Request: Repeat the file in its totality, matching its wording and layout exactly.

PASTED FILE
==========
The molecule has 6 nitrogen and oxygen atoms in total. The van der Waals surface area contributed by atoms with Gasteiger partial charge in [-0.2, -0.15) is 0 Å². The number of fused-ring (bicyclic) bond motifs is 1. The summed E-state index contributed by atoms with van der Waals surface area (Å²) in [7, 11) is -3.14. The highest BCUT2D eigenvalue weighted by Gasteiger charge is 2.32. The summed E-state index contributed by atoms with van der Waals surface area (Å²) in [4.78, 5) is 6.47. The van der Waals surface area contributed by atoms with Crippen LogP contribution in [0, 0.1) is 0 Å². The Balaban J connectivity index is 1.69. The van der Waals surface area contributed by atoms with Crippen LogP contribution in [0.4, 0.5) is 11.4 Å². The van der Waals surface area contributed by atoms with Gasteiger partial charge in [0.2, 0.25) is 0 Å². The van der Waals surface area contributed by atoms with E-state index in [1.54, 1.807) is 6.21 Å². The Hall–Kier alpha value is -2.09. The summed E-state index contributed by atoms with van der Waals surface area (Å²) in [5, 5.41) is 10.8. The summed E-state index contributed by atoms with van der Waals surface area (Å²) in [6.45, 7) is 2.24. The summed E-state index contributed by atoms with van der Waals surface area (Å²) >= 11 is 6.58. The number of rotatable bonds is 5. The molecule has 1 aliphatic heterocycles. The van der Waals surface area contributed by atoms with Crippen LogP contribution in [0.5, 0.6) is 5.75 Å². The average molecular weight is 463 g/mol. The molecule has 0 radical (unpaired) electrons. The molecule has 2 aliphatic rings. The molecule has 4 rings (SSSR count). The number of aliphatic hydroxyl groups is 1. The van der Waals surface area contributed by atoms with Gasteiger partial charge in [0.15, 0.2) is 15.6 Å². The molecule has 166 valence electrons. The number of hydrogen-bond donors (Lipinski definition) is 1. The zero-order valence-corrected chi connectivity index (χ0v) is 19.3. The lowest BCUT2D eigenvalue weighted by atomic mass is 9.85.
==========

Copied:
The molecule has 6 nitrogen and oxygen atoms in total. The van der Waals surface area contributed by atoms with Gasteiger partial charge in [-0.2, -0.15) is 0 Å². The number of fused-ring (bicyclic) bond motifs is 1. The summed E-state index contributed by atoms with van der Waals surface area (Å²) in [7, 11) is -3.14. The highest BCUT2D eigenvalue weighted by Gasteiger charge is 2.32. The summed E-state index contributed by atoms with van der Waals surface area (Å²) in [4.78, 5) is 6.47. The van der Waals surface area contributed by atoms with Crippen LogP contribution in [0, 0.1) is 0 Å². The Balaban J connectivity index is 1.69. The van der Waals surface area contributed by atoms with Crippen LogP contribution in [0.4, 0.5) is 11.4 Å². The van der Waals surface area contributed by atoms with Gasteiger partial charge in [0.2, 0.25) is 0 Å². The van der Waals surface area contributed by atoms with E-state index in [1.54, 1.807) is 6.21 Å². The Hall–Kier alpha value is -2.09. The summed E-state index contributed by atoms with van der Waals surface area (Å²) in [5, 5.41) is 10.8. The summed E-state index contributed by atoms with van der Waals surface area (Å²) in [6.45, 7) is 2.24. The summed E-state index contributed by atoms with van der Waals surface area (Å²) >= 11 is 6.58. The number of rotatable bonds is 5. The molecule has 1 aliphatic heterocycles. The van der Waals surface area contributed by atoms with Crippen LogP contribution in [0.5, 0.6) is 5.75 Å². The average molecular weight is 463 g/mol. The molecule has 0 radical (unpaired) electrons. The molecule has 2 aliphatic rings. The molecule has 4 rings (SSSR count). The number of aliphatic hydroxyl groups is 1. The van der Waals surface area contributed by atoms with Gasteiger partial charge in [0.15, 0.2) is 15.6 Å². The molecule has 166 valence electrons. The number of hydrogen-bond donors (Lipinski definition) is 1. The zero-order valence-corrected chi connectivity index (χ0v) is 19.3. The lowest BCUT2D eigenvalue weighted by atomic mass is 9.85.